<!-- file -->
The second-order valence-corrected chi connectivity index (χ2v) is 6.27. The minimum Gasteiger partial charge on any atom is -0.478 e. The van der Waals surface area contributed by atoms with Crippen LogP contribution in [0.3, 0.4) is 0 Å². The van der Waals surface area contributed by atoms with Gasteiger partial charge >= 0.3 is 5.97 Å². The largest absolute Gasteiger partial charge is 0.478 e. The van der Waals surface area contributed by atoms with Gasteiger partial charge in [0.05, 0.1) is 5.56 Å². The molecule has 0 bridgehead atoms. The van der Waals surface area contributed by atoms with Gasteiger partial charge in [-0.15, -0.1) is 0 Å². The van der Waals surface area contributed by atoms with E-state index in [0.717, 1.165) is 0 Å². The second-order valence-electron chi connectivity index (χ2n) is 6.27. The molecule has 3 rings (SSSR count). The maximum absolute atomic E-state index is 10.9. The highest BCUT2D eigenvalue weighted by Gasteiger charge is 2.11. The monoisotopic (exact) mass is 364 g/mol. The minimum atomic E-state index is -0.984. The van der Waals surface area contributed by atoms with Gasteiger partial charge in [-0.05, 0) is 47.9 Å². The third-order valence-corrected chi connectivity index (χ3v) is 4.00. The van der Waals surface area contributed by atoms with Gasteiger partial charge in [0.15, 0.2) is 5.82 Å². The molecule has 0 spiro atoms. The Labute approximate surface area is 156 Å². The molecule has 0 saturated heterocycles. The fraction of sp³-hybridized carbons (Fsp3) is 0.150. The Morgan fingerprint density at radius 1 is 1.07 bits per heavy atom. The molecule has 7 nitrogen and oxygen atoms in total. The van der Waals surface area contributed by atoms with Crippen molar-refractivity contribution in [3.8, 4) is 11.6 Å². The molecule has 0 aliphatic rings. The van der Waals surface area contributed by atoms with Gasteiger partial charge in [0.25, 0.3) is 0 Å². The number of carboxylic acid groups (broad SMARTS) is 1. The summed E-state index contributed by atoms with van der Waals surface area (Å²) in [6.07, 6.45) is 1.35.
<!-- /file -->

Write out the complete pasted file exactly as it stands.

The second-order valence-corrected chi connectivity index (χ2v) is 6.27. The minimum Gasteiger partial charge on any atom is -0.478 e. The van der Waals surface area contributed by atoms with Crippen LogP contribution in [0.3, 0.4) is 0 Å². The van der Waals surface area contributed by atoms with Gasteiger partial charge >= 0.3 is 5.97 Å². The largest absolute Gasteiger partial charge is 0.478 e. The van der Waals surface area contributed by atoms with Gasteiger partial charge in [0.05, 0.1) is 5.56 Å². The molecule has 0 bridgehead atoms. The van der Waals surface area contributed by atoms with Gasteiger partial charge in [-0.15, -0.1) is 0 Å². The van der Waals surface area contributed by atoms with E-state index in [0.717, 1.165) is 0 Å². The second-order valence-electron chi connectivity index (χ2n) is 6.27. The molecule has 3 rings (SSSR count). The maximum absolute atomic E-state index is 10.9. The highest BCUT2D eigenvalue weighted by Gasteiger charge is 2.11. The monoisotopic (exact) mass is 364 g/mol. The minimum atomic E-state index is -0.984. The van der Waals surface area contributed by atoms with Gasteiger partial charge in [-0.05, 0) is 47.9 Å². The third-order valence-corrected chi connectivity index (χ3v) is 4.00. The van der Waals surface area contributed by atoms with Gasteiger partial charge in [0.15, 0.2) is 5.82 Å². The molecule has 0 spiro atoms. The Labute approximate surface area is 156 Å². The molecule has 0 saturated heterocycles. The fraction of sp³-hybridized carbons (Fsp3) is 0.150. The Morgan fingerprint density at radius 1 is 1.07 bits per heavy atom. The molecule has 7 nitrogen and oxygen atoms in total. The van der Waals surface area contributed by atoms with Crippen molar-refractivity contribution in [3.8, 4) is 11.6 Å². The molecule has 0 aliphatic rings. The van der Waals surface area contributed by atoms with Gasteiger partial charge in [0.25, 0.3) is 0 Å². The number of carboxylic acid groups (broad SMARTS) is 1. The summed E-state index contributed by atoms with van der Waals surface area (Å²) in [6.07, 6.45) is 1.35.